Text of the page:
Do you think you can read Ishmael as representing humility and Ahab as
Ishmael tries to follow Christian ethics of humility and kindness. However,
he's going out to sea because he doesn't fit in with society. While on the
voyage, for example, he makes comments about the vulturism of human
society. A good Christian would put up with suffering and injustice, but
poor Ishmael cannot. Like Ahab, he gets angry about what he cannot control
and wants to stop it. He also recognizes, however, that he has no place in
the natural world. He knows that too much time away from human society will
sour all that is happy and good in his heart.
Moby-Dick himself is a living Act of God. He's that tornado that rips
through a midwestern town and leaves a path of destruction. He's that
perfect storm that materializes out of nowhere and pulverizes whole fleets
of ships. He's that flood that swamps all the trailer parks and shanty
towns in our Gulf area while the rich folks read about it high and dry on
their high-speed Time Warner Internet. He's all those things in life that
seem sudden and unpredictable and unfair but you have to find some way to
cope with them because you have no power to control them.
Ahab desperately wants to control those sudden tragedies, those freak
accidents, those Acts of God that remind us daily that certain things--even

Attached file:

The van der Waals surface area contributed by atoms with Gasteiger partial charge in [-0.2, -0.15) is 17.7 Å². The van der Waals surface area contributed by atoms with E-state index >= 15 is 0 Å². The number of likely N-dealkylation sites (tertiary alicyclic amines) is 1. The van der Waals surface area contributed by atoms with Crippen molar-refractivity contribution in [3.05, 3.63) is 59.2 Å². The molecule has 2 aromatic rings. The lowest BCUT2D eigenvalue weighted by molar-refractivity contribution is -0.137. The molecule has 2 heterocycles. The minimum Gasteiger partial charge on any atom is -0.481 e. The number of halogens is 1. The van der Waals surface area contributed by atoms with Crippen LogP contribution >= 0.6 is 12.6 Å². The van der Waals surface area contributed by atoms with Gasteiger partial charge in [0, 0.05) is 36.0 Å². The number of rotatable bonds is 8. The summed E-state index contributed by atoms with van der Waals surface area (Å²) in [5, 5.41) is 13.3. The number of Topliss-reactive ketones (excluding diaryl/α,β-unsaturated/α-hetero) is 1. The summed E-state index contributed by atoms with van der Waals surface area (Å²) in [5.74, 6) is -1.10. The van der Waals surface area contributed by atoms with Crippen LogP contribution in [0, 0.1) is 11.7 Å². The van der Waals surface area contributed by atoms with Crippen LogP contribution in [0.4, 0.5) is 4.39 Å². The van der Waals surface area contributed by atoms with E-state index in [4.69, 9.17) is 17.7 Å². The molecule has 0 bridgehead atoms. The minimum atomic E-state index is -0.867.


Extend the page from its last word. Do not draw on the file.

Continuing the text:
our dearest, most important dreams and hopes--were not meant to be (or so
it seems). When he dies along with the crew of the Pequod at the end of the
book, I think we're supposed to feel some kind of liberation. After
agonizing and struggling with and against our fates, we learn to let go of
all those dreams and hopes and resentments and get on with our lives.
Moby-Dick begins in the dark, drizzly cold of New England and ends in the
sunny, balmy climes of the South Pacific. Your spirit achieves true
liberation only when you let go of your pride and anger about all the evil
under the sun and learn to enjoy whatever goodness and happiness you have
left in your life.
0 Answers | Be the first to answer
We’ve answered 330,730 questions. We can answer yours, too.Ask a question